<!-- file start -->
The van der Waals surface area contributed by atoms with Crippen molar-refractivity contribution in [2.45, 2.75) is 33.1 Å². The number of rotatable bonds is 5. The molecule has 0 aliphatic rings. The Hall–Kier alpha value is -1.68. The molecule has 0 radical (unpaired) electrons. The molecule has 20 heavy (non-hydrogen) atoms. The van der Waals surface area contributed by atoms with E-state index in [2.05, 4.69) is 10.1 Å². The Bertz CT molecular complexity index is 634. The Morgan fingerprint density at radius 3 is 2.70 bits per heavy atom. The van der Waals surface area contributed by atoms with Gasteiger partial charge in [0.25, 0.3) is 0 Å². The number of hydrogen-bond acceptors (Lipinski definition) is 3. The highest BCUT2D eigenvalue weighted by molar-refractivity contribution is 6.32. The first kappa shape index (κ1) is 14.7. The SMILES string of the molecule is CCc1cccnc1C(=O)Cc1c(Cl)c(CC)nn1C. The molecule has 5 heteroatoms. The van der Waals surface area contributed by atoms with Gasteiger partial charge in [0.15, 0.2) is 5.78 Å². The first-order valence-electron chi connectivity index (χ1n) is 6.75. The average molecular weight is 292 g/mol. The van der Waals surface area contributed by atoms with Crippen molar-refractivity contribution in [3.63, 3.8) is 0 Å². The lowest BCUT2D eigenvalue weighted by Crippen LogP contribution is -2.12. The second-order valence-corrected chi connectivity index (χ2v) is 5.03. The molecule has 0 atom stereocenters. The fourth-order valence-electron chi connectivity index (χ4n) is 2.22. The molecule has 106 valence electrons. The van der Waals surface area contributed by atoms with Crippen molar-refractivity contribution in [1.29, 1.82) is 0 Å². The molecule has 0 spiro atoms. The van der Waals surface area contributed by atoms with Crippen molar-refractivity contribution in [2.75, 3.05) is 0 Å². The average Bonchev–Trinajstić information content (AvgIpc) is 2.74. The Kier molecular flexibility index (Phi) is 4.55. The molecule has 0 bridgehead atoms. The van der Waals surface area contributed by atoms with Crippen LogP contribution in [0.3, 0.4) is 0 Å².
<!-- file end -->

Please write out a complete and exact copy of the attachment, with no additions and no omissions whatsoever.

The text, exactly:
The van der Waals surface area contributed by atoms with Crippen molar-refractivity contribution in [2.45, 2.75) is 33.1 Å². The number of rotatable bonds is 5. The molecule has 0 aliphatic rings. The Hall–Kier alpha value is -1.68. The molecule has 0 radical (unpaired) electrons. The molecule has 20 heavy (non-hydrogen) atoms. The van der Waals surface area contributed by atoms with E-state index in [2.05, 4.69) is 10.1 Å². The Bertz CT molecular complexity index is 634. The Morgan fingerprint density at radius 3 is 2.70 bits per heavy atom. The van der Waals surface area contributed by atoms with Gasteiger partial charge in [0.25, 0.3) is 0 Å². The number of hydrogen-bond acceptors (Lipinski definition) is 3. The highest BCUT2D eigenvalue weighted by molar-refractivity contribution is 6.32. The first kappa shape index (κ1) is 14.7. The SMILES string of the molecule is CCc1cccnc1C(=O)Cc1c(Cl)c(CC)nn1C. The molecule has 5 heteroatoms. The van der Waals surface area contributed by atoms with Gasteiger partial charge in [0.15, 0.2) is 5.78 Å². The first-order valence-electron chi connectivity index (χ1n) is 6.75. The average molecular weight is 292 g/mol. The van der Waals surface area contributed by atoms with Crippen molar-refractivity contribution in [3.63, 3.8) is 0 Å². The lowest BCUT2D eigenvalue weighted by Crippen LogP contribution is -2.12. The second-order valence-corrected chi connectivity index (χ2v) is 5.03. The molecule has 0 atom stereocenters. The fourth-order valence-electron chi connectivity index (χ4n) is 2.22. The molecule has 106 valence electrons. The van der Waals surface area contributed by atoms with Crippen molar-refractivity contribution in [1.29, 1.82) is 0 Å². The molecule has 0 spiro atoms. The van der Waals surface area contributed by atoms with Crippen molar-refractivity contribution in [2.75, 3.05) is 0 Å². The average Bonchev–Trinajstić information content (AvgIpc) is 2.74. The Kier molecular flexibility index (Phi) is 4.55. The molecule has 0 bridgehead atoms. The van der Waals surface area contributed by atoms with Crippen LogP contribution in [0.3, 0.4) is 0 Å².